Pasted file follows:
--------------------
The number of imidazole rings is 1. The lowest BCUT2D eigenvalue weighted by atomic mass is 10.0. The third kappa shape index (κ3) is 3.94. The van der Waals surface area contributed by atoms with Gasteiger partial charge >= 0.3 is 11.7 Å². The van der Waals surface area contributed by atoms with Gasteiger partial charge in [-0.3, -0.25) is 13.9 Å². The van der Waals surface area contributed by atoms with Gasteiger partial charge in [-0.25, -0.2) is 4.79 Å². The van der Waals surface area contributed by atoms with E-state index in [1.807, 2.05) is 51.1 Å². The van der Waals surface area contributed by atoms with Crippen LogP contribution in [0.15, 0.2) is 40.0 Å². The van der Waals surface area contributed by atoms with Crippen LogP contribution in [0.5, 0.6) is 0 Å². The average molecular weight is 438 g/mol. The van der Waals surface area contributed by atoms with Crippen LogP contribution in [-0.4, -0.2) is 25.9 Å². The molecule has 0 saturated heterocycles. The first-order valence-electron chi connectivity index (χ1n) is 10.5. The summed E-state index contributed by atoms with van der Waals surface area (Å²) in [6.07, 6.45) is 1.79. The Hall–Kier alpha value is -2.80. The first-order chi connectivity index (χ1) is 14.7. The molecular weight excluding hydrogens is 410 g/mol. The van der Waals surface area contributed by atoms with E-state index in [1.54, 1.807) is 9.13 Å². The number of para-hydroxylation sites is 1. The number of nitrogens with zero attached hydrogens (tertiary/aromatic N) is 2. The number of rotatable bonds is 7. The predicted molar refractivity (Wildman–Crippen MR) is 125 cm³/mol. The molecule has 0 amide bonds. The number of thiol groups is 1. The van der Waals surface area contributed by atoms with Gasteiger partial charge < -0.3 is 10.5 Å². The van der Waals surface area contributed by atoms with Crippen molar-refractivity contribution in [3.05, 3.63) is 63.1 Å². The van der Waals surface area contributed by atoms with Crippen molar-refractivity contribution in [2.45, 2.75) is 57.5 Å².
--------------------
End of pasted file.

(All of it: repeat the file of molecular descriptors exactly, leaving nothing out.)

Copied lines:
The number of imidazole rings is 1. The lowest BCUT2D eigenvalue weighted by atomic mass is 10.0. The third kappa shape index (κ3) is 3.94. The van der Waals surface area contributed by atoms with Gasteiger partial charge >= 0.3 is 11.7 Å². The van der Waals surface area contributed by atoms with Gasteiger partial charge in [-0.3, -0.25) is 13.9 Å². The van der Waals surface area contributed by atoms with Gasteiger partial charge in [-0.25, -0.2) is 4.79 Å². The van der Waals surface area contributed by atoms with E-state index in [1.807, 2.05) is 51.1 Å². The van der Waals surface area contributed by atoms with Crippen LogP contribution in [0.15, 0.2) is 40.0 Å². The van der Waals surface area contributed by atoms with Crippen LogP contribution in [0.5, 0.6) is 0 Å². The average molecular weight is 438 g/mol. The van der Waals surface area contributed by atoms with Crippen LogP contribution in [-0.4, -0.2) is 25.9 Å². The molecule has 0 saturated heterocycles. The first-order valence-electron chi connectivity index (χ1n) is 10.5. The summed E-state index contributed by atoms with van der Waals surface area (Å²) in [6.07, 6.45) is 1.79. The Hall–Kier alpha value is -2.80. The first-order chi connectivity index (χ1) is 14.7. The molecular weight excluding hydrogens is 410 g/mol. The van der Waals surface area contributed by atoms with E-state index in [1.54, 1.807) is 9.13 Å². The number of para-hydroxylation sites is 1. The number of nitrogens with zero attached hydrogens (tertiary/aromatic N) is 2. The number of rotatable bonds is 7. The predicted molar refractivity (Wildman–Crippen MR) is 125 cm³/mol. The molecule has 0 amide bonds. The number of thiol groups is 1. The van der Waals surface area contributed by atoms with Gasteiger partial charge < -0.3 is 10.5 Å². The van der Waals surface area contributed by atoms with Crippen molar-refractivity contribution in [3.05, 3.63) is 63.1 Å². The van der Waals surface area contributed by atoms with Crippen molar-refractivity contribution in [2.45, 2.75) is 57.5 Å².